A river flows. A swamp stagnates.
A river gathers strength. A swamp generates stench.
A river provides energy. A swamp fuels decay.
A river identifies a path much traveled. A swamp invites aimless wandering.
A river has boundaries that provide direction and generate power. A swamp is a featureless morass that easily entangles and consumes.
Building Boundaries in my Life & Business
As a strategy leader for a multi-billion dollar business and now a mentor to embryonic businesses at a local startup incubator, we coach leaders to define the boundaries of their business. Personal mentors–authors, pastors/priests, coaches/bosses–often urge us to do the same in our personal lives. This exercise is both superficially simple and deeply difficult. There is a tendency to define ourselves and our business by what we do (i.e. our professional vocation, community role, the products we sell or the services we provide). However, highly successful businesses dive below the surface to define why we do it and often think in terms of the desired outcome in the lives of family, friends, colleagues, customers and suppliers.
Even if we can get below the surface to develop a richly fruitful understanding of what we do and why we do it, we face continual challenges in living up to what we believe defines us.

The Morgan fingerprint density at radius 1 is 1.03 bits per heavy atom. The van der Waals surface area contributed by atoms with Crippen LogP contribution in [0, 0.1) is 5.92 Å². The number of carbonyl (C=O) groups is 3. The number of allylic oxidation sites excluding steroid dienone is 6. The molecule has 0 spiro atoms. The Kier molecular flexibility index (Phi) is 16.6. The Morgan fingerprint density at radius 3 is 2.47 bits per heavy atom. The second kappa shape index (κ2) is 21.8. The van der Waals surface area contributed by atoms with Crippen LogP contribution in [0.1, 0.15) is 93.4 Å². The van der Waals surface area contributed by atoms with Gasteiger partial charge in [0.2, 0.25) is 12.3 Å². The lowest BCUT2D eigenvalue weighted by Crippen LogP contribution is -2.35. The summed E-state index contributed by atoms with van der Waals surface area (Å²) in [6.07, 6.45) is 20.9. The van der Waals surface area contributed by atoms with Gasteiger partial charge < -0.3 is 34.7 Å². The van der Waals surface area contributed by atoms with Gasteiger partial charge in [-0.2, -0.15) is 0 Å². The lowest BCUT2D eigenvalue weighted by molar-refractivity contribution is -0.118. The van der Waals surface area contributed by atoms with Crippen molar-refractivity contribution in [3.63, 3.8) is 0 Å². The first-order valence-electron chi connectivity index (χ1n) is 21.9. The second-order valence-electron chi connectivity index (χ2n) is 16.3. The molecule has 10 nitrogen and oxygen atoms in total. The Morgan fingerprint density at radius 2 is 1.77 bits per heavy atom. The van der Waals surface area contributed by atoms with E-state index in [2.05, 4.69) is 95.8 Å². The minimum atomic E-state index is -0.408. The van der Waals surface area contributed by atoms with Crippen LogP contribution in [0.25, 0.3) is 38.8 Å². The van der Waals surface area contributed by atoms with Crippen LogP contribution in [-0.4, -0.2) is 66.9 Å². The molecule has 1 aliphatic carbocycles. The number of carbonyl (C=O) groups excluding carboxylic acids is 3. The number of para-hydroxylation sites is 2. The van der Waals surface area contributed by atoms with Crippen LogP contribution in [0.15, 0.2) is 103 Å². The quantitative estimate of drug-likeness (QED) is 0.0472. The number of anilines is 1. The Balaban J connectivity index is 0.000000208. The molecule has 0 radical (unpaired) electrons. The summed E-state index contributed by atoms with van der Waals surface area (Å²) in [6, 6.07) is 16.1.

Why is it so difficult?
I touched on part of the challenge in Beliefs, Behaviors and Branding. Beyond that, human nature instinctively resists the imposition of boundaries. Boundaries restrain our freedom to explore. Boundaries confine us to the mundane. Boundaries limit our options. The idea of going anywhere, doing anything and being anybody sounds seductively liberating. But, in most cases we simply don’t like being told what to do.
Why boundaries matter?
Whether we like it or not, individuals and businesses remain subject to natural laws. One such reality is that every individual and business faces the reality of limited resources in every dimension. Well defined boundaries for our businesses and lives avoid the wasteful spending of our limited resources. Aligning our beliefs and behaviors provides the focus that generates exponential returns from our investments of time, talents and treasures ($$$). Consequently, it becomes crucial to define who we are, what we do and why we do it so that we are equipped to recognize and rebuff ideas and invitations that fall outside our boundaries. We must reframe those crossroads questions; not can we do it, but should we do it.
Putting it into Practice.
- Create a written list of your own resources
- Carve out some reflective time to define (or update) your boundaries in writing — things you will (and won’t) do in life or business; this might be in the form of a mission statement, a list of values you cherish.
- Periodically test the alignment among your beliefs, boundaries and behaviors (at least annually)
Thanks to @BuddyHoffman for the reference to rivers & swamps that got my mind moving down the track of this topic.